However, what is really amazing was the advanced economic network that blacksmiths had. We have accounts of blacksmiths in towns requesting metal from specific mines throughout Europe.
These mining towns would be home to the metal mine as well as a smelter who would refine the metal ore into usable ingots for the blacksmith. If a blacksmith got particularly good at this craft he could start requesting ore from a specific region of Europe.
Out of all the regions of Europe modern France and Germany were particularly known for their mineral deposits. To this day you can still go visit ancient mining shafts where peasants would work to extract ore from the ground.
As such this advanced economic network and legendary status of certain blacksmiths in medieval Europe reflects on the amazing way in which this society operated.
There Was Only 3 Ways A Medieval Knight Would Fight With A Sword
|Further Reading||The 3 Ways Medieval Knights Fought With Swords In Combat|
One of the most interesting facts about medieval society was the way in which the medieval knights fought with swords.
Today historians have access to medieval “picture books” that outline how medieval knights would fight with swords. Of this, historians have grouped the fighting stances into 3 distinct fighting styles.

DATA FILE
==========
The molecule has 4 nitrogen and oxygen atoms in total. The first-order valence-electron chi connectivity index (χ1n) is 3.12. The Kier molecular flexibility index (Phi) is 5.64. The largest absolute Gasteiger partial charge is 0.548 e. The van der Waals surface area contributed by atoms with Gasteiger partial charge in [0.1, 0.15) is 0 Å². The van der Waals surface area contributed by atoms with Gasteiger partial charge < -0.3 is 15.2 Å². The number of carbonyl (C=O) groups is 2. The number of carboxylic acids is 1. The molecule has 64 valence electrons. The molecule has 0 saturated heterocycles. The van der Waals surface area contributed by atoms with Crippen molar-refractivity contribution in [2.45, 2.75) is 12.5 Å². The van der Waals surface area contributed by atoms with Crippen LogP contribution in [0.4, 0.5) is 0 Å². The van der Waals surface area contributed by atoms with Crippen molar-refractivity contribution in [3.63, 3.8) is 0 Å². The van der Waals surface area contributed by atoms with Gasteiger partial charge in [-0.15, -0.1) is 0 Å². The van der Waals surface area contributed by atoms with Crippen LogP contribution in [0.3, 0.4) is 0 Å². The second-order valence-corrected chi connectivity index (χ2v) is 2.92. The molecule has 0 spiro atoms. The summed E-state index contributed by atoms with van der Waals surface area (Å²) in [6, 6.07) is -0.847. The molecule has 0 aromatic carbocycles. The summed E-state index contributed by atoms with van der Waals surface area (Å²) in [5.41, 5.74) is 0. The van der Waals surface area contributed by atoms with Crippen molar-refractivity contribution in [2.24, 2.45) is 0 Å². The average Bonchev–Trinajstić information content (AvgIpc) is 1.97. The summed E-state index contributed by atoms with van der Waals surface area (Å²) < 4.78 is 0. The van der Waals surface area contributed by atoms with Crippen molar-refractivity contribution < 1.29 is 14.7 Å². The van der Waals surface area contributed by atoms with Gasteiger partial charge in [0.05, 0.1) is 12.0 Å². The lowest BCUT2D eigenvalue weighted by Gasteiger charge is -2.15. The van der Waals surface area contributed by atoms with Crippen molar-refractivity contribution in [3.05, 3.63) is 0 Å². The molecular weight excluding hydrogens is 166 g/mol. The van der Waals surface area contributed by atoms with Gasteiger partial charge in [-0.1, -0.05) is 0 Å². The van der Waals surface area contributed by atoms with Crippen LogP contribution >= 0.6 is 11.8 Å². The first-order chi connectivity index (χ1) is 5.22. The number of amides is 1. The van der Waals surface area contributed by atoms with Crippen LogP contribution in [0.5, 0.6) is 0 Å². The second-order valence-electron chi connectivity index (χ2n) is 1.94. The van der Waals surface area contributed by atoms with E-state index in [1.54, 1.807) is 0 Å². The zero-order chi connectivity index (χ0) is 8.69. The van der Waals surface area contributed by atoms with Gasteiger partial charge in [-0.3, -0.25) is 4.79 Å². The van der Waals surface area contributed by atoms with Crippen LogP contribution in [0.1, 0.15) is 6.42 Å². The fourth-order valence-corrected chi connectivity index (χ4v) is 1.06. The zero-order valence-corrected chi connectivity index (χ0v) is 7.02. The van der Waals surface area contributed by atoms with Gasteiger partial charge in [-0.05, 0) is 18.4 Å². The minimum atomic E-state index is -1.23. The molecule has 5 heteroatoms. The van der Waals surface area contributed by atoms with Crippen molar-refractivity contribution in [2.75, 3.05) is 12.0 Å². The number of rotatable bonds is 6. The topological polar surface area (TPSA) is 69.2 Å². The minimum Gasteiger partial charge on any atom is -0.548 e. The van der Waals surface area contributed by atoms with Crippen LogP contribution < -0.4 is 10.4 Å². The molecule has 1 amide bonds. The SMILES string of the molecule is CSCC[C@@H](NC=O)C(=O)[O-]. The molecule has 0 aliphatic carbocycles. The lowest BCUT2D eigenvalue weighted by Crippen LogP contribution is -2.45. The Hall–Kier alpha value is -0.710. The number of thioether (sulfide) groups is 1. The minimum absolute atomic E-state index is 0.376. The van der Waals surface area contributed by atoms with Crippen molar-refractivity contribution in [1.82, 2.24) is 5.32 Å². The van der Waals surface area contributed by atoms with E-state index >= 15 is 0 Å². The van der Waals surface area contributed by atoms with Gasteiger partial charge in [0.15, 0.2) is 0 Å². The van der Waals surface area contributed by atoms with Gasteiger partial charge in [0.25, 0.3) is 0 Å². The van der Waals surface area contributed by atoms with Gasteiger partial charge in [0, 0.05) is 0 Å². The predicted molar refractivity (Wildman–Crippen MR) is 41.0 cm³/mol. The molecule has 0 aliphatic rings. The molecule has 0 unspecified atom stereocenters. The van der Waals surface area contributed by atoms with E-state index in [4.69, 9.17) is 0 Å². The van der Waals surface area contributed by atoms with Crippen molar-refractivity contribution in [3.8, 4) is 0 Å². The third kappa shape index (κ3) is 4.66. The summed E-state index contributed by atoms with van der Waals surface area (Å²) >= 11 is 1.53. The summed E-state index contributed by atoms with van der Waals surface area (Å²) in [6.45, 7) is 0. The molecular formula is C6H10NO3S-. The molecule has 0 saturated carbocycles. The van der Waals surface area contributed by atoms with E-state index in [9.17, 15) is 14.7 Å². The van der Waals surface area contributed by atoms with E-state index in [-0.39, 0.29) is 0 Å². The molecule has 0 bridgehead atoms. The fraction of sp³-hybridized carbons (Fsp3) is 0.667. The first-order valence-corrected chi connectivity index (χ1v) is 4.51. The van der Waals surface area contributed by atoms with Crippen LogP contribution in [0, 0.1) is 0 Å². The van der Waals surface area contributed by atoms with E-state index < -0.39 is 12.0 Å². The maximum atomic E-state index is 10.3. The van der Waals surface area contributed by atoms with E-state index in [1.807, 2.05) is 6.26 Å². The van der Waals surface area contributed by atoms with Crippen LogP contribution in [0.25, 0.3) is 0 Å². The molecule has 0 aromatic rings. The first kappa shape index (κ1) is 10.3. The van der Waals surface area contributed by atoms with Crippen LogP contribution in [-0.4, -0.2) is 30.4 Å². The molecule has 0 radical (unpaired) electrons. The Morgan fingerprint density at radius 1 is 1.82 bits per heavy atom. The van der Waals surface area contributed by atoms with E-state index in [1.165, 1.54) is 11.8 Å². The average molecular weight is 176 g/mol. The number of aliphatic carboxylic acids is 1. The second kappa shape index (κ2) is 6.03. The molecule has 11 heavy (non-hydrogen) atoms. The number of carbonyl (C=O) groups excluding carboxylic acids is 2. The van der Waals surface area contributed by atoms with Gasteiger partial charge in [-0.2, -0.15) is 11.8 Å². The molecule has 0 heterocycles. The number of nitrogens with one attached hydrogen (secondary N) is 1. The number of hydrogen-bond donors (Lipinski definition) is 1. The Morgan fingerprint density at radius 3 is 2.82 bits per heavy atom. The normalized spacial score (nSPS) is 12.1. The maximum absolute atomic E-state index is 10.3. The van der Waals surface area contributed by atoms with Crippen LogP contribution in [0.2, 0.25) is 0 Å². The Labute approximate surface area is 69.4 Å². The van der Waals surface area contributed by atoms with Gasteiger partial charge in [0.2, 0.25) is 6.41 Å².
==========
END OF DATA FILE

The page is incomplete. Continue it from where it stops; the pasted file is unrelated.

First, you had the sidearm sword. This sword was smaller and carried on the hip. As a last resort it could be drawn to be used against an unarmored or opponent who closed the gap between the Knight’s lance or poleaxe.
Second, you had the grappling sword style of medieval knights. Contrary to popular belief, when a knight had hand armor they could grab another knight’s sword. The goal here was to have the knight use their swords as an extension of their body and force the opponent to the ground where they could pierce the other knights armor. This style required substantial training but was effective when two knights were in close infantry combat.
Third, you would have a knight using a short sword and a shield. This style of combat was almost exclusively from medieval England where knights often equipped themselves with a small heater shield bearing their coat of arms. This style of combat was incredibly effective in small skirmishes with both mounted and dismounted knights.
These three ways medieval knights would fight with swords remains one of the most interesting facts about medieval society.
There you have it; an entire article that goes over the 3 most interesting facts about medieval society.
Medieval Europe remains a fascinating subject of study. Most historians will spend their entire life studying just one or two medieval cultures. Each culture differed so differently from others but did share similarities. If you’re looking for a subject of study look into medieval society and the concept of nation building.
Here at The History Ace I strive to publish the best history articles on the internet. If you enjoyed this article then consider subscribing to the free newsletter and sharing around the web.